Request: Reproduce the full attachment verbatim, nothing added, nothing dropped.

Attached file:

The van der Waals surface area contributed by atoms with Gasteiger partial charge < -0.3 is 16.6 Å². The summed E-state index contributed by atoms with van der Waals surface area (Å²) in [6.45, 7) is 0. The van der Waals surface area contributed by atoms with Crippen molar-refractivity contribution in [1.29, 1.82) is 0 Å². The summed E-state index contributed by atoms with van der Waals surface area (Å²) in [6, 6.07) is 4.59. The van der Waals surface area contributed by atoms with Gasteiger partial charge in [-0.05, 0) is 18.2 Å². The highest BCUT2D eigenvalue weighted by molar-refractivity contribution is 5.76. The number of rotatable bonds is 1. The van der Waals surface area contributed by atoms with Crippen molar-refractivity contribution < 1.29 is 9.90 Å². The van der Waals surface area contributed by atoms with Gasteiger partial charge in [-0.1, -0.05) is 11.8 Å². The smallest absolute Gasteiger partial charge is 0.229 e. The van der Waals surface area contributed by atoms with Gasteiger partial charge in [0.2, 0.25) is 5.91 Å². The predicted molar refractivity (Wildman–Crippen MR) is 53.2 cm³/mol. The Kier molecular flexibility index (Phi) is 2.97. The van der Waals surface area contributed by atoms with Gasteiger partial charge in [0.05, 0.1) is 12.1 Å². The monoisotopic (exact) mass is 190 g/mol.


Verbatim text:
The van der Waals surface area contributed by atoms with Gasteiger partial charge < -0.3 is 16.6 Å². The summed E-state index contributed by atoms with van der Waals surface area (Å²) in [6.45, 7) is 0. The van der Waals surface area contributed by atoms with Crippen molar-refractivity contribution in [1.29, 1.82) is 0 Å². The summed E-state index contributed by atoms with van der Waals surface area (Å²) in [6, 6.07) is 4.59. The van der Waals surface area contributed by atoms with Gasteiger partial charge in [-0.05, 0) is 18.2 Å². The highest BCUT2D eigenvalue weighted by molar-refractivity contribution is 5.76. The number of rotatable bonds is 1. The van der Waals surface area contributed by atoms with Crippen molar-refractivity contribution < 1.29 is 9.90 Å². The van der Waals surface area contributed by atoms with Gasteiger partial charge in [-0.1, -0.05) is 11.8 Å². The smallest absolute Gasteiger partial charge is 0.229 e. The van der Waals surface area contributed by atoms with Gasteiger partial charge in [0.2, 0.25) is 5.91 Å². The predicted molar refractivity (Wildman–Crippen MR) is 53.2 cm³/mol. The Kier molecular flexibility index (Phi) is 2.97. The van der Waals surface area contributed by atoms with Gasteiger partial charge in [0.05, 0.1) is 12.1 Å². The monoisotopic (exact) mass is 190 g/mol.